Let’s do a small experiment. Suppose, there are three empty jars on a table. Jar A can hold 14 litres or water. Jar B can hold 163 litres of water, and Jar C can hold 25 litres. The challenge is to measure 99 litres of water using the three jars. How would you go about it?

If you think about it for some time, you can easily see that if you fill Jar B (163 litres) and then pour out enough water to fill Jar A (14 litres), Jar B would have (163 - 14 =) 149 litres of water. Now all you have to do is pour out water from Jar B into Jar C (25 litres) twice. Then Jar B would have (149 - 25 - 25 =) 99 litres of water.

Once you know the calculation, and you understand the logic, it doesn’t seem hard. Now, let’s try another similar problem.

There are three jars on a table. Jar A (15 litres), Jar B (39 litres), and Jar C (3 litres). The challenge is to measure 18 litres of water using these jars. How would you go about it?

Chances are, you’ll fill Jar B (39 litres), then pour out enough to fill Jar A (15 litres) once, and Jar C twice (3 litres). Just like the previous problem.

But, if you try to find another way, you would soon realise that it’s easier to fill Jar A (15 litres) and C (3 litres ) into Jar B to measure 18 litres.

Abraham S. Luchins did this experiment in 1942 and concluded that people usually fail to come up with the easer solution in the second experiment due to The Einstellung Effect.

Einstellung Effect refers to a person’s tendency to solve a given problem in a specific manner even though better or more appropriate methods of solving the problem exist.

It occurs where pre-existing knowledge impedes our ability to reach a better solution. We become unable to consider other solutions when we think we already have one, even though it may not be accurate or optimal. It leaves us cognitively incapable of differentiating previous experience from the current problem. We do solve the problem but we don’t innovate.

During creative problem-solving, prior knowledge and experience can enhance performance by efficiently guiding us towards solutions that worked in the past. However, prior knowledge can also harm performance if the problem requires a novel solution.

Startups often study business strategies and marketing tactics of other companies, and find it incredibly hard to come up with better approaches. They end up copying others, thereby lowering the bar for innovation.

If you start off with a bad idea that kind of works, it becomes excruciatingly hard to come up with a better idea that excels the initial bad idea. Especially, if it’s a tough problem to solve, and there’s time crunch. Because this involves forgetting or unlearning what you already know, and that is no mean feat.

A major repercussion of the Einstellung Effect is when we tend to ignore better solutions because they don’t support our initial mental model or hypothesis.

Another phenomenon similar to Einstellung is Functional Fixedness. Karl Duncker defined functional fixedness as being a “mental block against using an object in a new way that is required to solve a problem.”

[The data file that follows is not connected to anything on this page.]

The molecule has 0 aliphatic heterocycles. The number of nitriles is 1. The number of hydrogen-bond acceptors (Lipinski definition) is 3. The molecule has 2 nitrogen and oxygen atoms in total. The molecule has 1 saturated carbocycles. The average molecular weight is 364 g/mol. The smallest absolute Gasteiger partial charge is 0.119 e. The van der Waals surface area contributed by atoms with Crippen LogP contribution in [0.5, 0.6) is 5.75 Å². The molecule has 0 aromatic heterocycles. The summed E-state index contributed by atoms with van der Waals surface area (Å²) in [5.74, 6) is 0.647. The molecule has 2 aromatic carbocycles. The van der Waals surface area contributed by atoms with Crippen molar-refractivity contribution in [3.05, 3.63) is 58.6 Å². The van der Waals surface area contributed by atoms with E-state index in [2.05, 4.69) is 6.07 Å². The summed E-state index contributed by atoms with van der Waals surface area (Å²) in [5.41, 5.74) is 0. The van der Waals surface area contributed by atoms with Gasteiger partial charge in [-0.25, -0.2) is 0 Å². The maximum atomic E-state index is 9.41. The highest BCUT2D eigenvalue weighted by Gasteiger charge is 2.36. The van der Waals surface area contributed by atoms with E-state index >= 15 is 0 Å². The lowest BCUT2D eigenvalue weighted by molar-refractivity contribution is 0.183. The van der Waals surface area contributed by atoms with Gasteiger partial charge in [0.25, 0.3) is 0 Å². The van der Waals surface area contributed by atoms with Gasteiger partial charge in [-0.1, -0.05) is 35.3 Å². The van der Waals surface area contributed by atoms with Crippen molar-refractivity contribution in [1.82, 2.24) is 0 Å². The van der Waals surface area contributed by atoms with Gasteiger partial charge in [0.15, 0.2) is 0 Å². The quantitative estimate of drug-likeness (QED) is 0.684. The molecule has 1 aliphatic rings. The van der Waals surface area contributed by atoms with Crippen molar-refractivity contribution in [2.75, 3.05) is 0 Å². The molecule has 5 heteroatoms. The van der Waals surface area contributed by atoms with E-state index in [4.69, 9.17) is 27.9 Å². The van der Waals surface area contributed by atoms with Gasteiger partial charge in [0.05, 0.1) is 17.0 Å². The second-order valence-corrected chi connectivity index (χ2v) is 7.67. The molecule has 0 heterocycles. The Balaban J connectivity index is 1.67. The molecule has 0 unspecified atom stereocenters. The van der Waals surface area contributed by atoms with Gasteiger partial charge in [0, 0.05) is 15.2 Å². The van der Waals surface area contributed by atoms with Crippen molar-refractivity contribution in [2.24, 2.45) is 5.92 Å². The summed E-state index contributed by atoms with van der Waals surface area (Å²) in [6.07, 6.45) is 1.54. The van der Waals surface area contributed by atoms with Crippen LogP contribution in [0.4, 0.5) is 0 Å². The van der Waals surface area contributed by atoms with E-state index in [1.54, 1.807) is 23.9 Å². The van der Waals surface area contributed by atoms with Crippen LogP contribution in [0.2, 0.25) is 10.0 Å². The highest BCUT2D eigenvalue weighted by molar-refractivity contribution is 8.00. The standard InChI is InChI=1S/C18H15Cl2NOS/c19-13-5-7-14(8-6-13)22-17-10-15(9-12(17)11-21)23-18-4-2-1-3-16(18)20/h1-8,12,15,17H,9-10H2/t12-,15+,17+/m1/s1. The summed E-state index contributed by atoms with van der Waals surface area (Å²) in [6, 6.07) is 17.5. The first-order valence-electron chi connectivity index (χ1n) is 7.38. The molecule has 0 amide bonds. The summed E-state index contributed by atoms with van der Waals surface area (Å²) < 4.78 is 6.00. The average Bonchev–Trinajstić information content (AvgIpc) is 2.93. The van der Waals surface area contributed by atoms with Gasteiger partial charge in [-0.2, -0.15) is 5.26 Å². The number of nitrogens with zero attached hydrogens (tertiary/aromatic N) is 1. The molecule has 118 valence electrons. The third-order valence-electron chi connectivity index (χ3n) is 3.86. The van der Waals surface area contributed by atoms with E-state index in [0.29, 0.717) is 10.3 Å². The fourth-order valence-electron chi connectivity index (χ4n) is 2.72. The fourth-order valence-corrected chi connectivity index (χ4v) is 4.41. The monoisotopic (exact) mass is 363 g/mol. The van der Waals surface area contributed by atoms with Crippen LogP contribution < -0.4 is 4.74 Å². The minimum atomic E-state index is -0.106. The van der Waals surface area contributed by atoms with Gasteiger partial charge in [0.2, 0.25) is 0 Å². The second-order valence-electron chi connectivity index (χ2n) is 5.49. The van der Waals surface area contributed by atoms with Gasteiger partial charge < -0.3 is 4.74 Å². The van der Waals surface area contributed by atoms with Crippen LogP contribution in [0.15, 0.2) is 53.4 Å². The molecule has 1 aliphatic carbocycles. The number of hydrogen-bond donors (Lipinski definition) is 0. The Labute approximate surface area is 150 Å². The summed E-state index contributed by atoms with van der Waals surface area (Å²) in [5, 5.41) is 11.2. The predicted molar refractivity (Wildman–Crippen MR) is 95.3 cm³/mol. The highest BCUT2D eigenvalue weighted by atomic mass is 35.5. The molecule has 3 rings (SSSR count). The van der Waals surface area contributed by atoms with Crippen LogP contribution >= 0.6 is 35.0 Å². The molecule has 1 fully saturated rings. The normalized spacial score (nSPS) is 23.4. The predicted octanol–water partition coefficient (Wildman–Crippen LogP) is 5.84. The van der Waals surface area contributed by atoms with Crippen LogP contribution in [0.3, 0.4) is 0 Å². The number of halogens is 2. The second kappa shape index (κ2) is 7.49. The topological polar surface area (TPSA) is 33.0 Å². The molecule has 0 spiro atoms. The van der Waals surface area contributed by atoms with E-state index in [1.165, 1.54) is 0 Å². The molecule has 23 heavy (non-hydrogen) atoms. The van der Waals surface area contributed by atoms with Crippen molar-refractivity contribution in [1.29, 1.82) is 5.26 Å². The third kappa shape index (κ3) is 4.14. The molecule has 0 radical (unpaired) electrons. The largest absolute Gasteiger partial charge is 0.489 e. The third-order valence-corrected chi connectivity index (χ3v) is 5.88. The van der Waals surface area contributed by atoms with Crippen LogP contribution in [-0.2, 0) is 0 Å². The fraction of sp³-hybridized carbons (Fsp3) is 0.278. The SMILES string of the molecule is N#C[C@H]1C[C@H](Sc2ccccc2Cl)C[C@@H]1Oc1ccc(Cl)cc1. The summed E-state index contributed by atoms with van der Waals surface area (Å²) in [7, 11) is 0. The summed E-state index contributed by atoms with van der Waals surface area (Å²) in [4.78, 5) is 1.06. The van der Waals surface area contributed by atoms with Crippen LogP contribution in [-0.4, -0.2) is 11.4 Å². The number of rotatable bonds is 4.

It is our impaired ability to discover a new use for an object (say using a banana as an incense stick holder), owing to our previous use of the object in a functionally dissimilar context. It’s a cognitive bias that limits us to use an object only in the way it is traditionally used.

The brain is pattern recognition engine. Rather than looking at each and every problems individually, it creates chunks of similar problems that fit into a pattern. This makes the brain very efficient at what it does.

The Einstellung Effect is the brain’s way of finding an appropriate solution as efficiently as possible. Even though the process of finding the solution is efficient, the solution found might not necessarily be the most efficient.

But there are couple of simple methods you can implement to break the Einstellung Effect.

  1. Interleaving: It’s better to take a break, or sleep on a problem before concluding that your current solution is the best one. The idea is to forget about the problem at hand for some time, and try to do other things so that your mind is completely off it. This forces you to reconsider the solution with a fresh pair of eyes when you revisit it. If you are a painter, or a coder, or a photographer, or a writer, try looking at your best work from a couple of years ago. I’m sure you would wonder why on earth you thought those were your best work back then.
  2. Collaboration: If you don’t have the time to sleep on a problem, better get a fresh pair of eyes to have a look at it. Teamwork often involves getting constant feedback from peers. Team members can help you detect obvious flaws in your solutions or approaches. Getting feedback early on without becoming too attached to an idea can help you break the Einstellung Effect. In collaborative work, you need less ego and more open mind to come up with better solutions.

Cognitive traps like the Einstellung Effect is the result of the brain’s natural desire to simplify the way it processes information. Our brain is a cognitive miser. It uses shortcuts to save cognitive power. Since simplification saves mental energy, our brain optimises for it so that the saved energy can be used on harder tasks, such as when a wild animal pounces on you, or to take a modern example, when a stranger jumps you in a dark alleyway.